I'm afraid Promit post didn't helped though, as it was written it sort of implied that only professional engineers working on big name engines will be able to use the API, when it actually was just a side point on why Khronos would be keen to rebooting the API right now.  It wouldn't be surprising if people just took that statement at face value and are just rolling with it.

#5222471 Can Python be used for 3D programming?

Posted by TheChubu on 10 April 2015 - 12:25 PM

Blender is written in Python, it's as 3D as you can get.

Actually no, it exposes Python as scripting language but the core isn't written in Python: https://github.com/dfelinto/blender-git/ Hell, there it seems to be quite the amount of plain C there.


In any case, that Blender isn't written in Python has nothing to do with this, all you need is a GPU API binding (like PyOpenGL) and you're good to go. PyOpenGL is a binding for raw OpenGL, PyOgre seems to be a binding for Ogre rendering engine, which is a completely different thing.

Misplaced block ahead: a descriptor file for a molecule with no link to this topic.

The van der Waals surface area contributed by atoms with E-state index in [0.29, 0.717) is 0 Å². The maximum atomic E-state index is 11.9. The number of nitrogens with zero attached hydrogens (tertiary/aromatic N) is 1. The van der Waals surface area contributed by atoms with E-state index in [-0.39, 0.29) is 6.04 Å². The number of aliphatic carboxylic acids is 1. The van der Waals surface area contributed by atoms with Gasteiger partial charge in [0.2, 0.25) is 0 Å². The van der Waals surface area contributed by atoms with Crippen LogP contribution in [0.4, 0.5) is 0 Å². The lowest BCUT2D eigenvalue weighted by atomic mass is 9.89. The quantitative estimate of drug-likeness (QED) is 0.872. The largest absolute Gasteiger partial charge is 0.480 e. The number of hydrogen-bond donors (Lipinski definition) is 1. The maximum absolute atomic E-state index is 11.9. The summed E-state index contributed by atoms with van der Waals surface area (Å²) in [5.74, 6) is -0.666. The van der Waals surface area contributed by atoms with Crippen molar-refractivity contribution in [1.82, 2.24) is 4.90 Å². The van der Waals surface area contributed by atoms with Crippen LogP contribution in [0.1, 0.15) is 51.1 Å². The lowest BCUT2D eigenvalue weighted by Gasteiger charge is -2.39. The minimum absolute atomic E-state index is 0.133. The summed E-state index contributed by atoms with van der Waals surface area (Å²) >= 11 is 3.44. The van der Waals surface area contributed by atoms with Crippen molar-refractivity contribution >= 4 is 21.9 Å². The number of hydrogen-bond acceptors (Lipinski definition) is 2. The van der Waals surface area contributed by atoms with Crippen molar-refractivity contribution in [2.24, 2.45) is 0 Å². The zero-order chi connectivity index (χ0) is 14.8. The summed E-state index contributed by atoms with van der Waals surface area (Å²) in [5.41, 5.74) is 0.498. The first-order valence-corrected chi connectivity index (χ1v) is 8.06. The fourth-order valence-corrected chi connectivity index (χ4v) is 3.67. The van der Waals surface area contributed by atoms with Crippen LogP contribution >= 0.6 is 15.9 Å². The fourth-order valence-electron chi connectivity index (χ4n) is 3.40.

#5222169 Multithreaded mesh loading and 0xcc returned from glGenVertexArrays

Posted by TheChubu on 08 April 2015 - 10:40 PM

You could always load the mesh data into main memory from different threads, then hand the pointers to the OpenGL context owner thread and let that one do the GPU uploading.

#5222115 curious case of integer overflow?

Posted by TheChubu on 08 April 2015 - 01:54 PM

If it makes any difference, the code is in Java not c++ 
Yes, it does. In Java all of this is defined, overflow will wrap around, integer variables get auto initialized to 0, you don't have unsinged types (except for 'char' technically, but whatever), and so on.

#5222106 Using named POSIX mutexes?

Posted by TheChubu on 08 April 2015 - 12:29 PM

sometimes when it takes a minute or two for your game to load/start, the user might get impatient and just start clicking away thinking "why won't you start?",
Show a splash screen first that says something along of "Loading the game, please wait.", then init the game.

#5221468 Is it realistic to expect to make money in Unity Asset Store/UE4 Marketplace?

Posted by TheChubu on 05 April 2015 - 07:54 AM